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Colombia is both geographically and culturally diverse. Although it has a reputation for being unsafe and politically unstable, security measures put in place in 2006 have increased safety for foreigners and citizens alike, as have peace negotiations between rebel groups and the current government. Colombia is very affordable for most travelers and has a favorable exchange rate for the U.S. dollar. Average meal prices at restaurants are just below $10 USD, with higher-end dining options not exceeding more than $15 to $20 USD (even for a filet). Bottled water averages $1 USD and domestic beer will cost you around $3 USD. Though accommodation prices vary by type of property and location, you can expect to spend significantly less than in the U.S. or Europe. You can easily find an upscale hotel room in major tourist spots and cities for well under $200 USD per night; more budget-friendly options start under $100 USD per night. Domestic flights within Colombia are inexpensive, as well—Avianca Airlines offers convenient (and short) internal flights averaging under $100 USD one way, making a multi-destination trip easy.

When To Go

Colombia's climate varies by location—Bogota and Medellin (also known as the "city of eternal spring") are milder with cooler nights, while coastal towns like Cartagena and Santa Marta are hot and humid year-round. You'll have guaranteed beach weather, since even in the rainy season storms only last a few hours. As an added bonus, Colombia is protected from hurricanes (there's only a five percent chance of a hurricane in any given year), making it an ideal Caribbean destination from late spring through late fall during hurricane season.

Things to Do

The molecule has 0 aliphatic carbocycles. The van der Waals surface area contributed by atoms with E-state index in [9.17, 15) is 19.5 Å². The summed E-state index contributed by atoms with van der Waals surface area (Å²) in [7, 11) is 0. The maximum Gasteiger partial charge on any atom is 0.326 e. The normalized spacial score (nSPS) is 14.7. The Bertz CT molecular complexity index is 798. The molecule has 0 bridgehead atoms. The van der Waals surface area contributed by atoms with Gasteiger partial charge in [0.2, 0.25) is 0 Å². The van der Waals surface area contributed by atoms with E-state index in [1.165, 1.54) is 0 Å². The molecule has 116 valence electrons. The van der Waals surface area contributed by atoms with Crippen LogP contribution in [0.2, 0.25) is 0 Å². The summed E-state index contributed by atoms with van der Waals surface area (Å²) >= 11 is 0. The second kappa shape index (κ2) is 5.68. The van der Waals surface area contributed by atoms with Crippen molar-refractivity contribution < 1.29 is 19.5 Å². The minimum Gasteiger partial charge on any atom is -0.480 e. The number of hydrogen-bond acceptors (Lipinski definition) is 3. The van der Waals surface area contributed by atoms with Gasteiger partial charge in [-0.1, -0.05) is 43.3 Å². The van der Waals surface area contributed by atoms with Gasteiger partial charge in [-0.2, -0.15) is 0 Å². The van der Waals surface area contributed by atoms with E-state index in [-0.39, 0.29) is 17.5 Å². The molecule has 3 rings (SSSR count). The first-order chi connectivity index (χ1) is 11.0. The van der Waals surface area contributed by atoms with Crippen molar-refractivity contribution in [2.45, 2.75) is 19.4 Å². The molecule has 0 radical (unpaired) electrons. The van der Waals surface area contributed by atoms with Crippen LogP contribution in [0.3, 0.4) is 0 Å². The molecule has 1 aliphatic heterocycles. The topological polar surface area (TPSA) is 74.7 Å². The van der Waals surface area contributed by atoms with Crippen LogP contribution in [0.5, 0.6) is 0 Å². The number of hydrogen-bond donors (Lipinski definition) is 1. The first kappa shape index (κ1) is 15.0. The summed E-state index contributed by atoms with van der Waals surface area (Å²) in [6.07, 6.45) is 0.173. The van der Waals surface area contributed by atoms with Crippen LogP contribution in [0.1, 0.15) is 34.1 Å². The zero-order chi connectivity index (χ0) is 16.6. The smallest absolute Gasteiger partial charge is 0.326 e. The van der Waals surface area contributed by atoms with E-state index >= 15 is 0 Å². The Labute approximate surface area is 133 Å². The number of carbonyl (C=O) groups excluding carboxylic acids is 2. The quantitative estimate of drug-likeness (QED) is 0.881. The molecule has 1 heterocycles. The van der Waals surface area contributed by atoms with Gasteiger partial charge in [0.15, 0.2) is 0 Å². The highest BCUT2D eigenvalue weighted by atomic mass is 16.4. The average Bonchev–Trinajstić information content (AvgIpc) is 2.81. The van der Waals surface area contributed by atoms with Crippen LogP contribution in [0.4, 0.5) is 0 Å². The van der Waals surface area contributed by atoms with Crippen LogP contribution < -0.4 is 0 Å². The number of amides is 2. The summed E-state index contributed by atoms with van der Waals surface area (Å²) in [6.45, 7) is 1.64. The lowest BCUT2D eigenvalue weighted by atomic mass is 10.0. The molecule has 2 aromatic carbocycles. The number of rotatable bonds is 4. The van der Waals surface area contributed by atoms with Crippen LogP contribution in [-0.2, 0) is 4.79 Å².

Bogota, the country's capital, is filled with colorful street art; take the Bogota Graffiti Tour to see the city's best works. You'll also find the country's main political buildings here, as well as museums—including the Gold Museum, which has the world's largest collection of gold. Take the cable car or climb up Mount Monserrate for stunning views of the sprawling city. About an hour outside of Bogota you'll find a Salt Cathedral in Zipaquira, built underground within the tunnels of a salt mine. On Sundays, you can participate in the Ciclovia de Bogota, where the city closes some of its main roads between 7:00 a.m. and 2:00 p.m. for people to ride their bike without traffic. The Paloquemao Market is a must-see with daily offerings of the freshest fruits, meat, flowers, and much more. A little over an hour's flight from Bogota sits Cali, the salsa capital of the world, with fierce dance floors and sultry flair. Get beautiful views of the city from the Cristo Rey and get your fix for wildlife at the zoo and incredible butterfly farm. Medellin—the former hometown of Pablo Escobar—was named 2012's "Innovative City of the Year" for its MetroCable, which connects the surrounding rural mountainous areas to the city. Medellin is also the place to go for famous Andean coffee. Cartagena, on the Pacific Coast, boasts a totally different vibe—it's a modern developed city (much like Miami) contrasted by a historic city center that still sits inside its original protective walls. Take a sunset cruise in the harbor for the best views of the city and coastline. It's also worth taking the 45-minute drive north for beautiful beaches and El Totumo, a mud bath volcano with 52 healing minerals.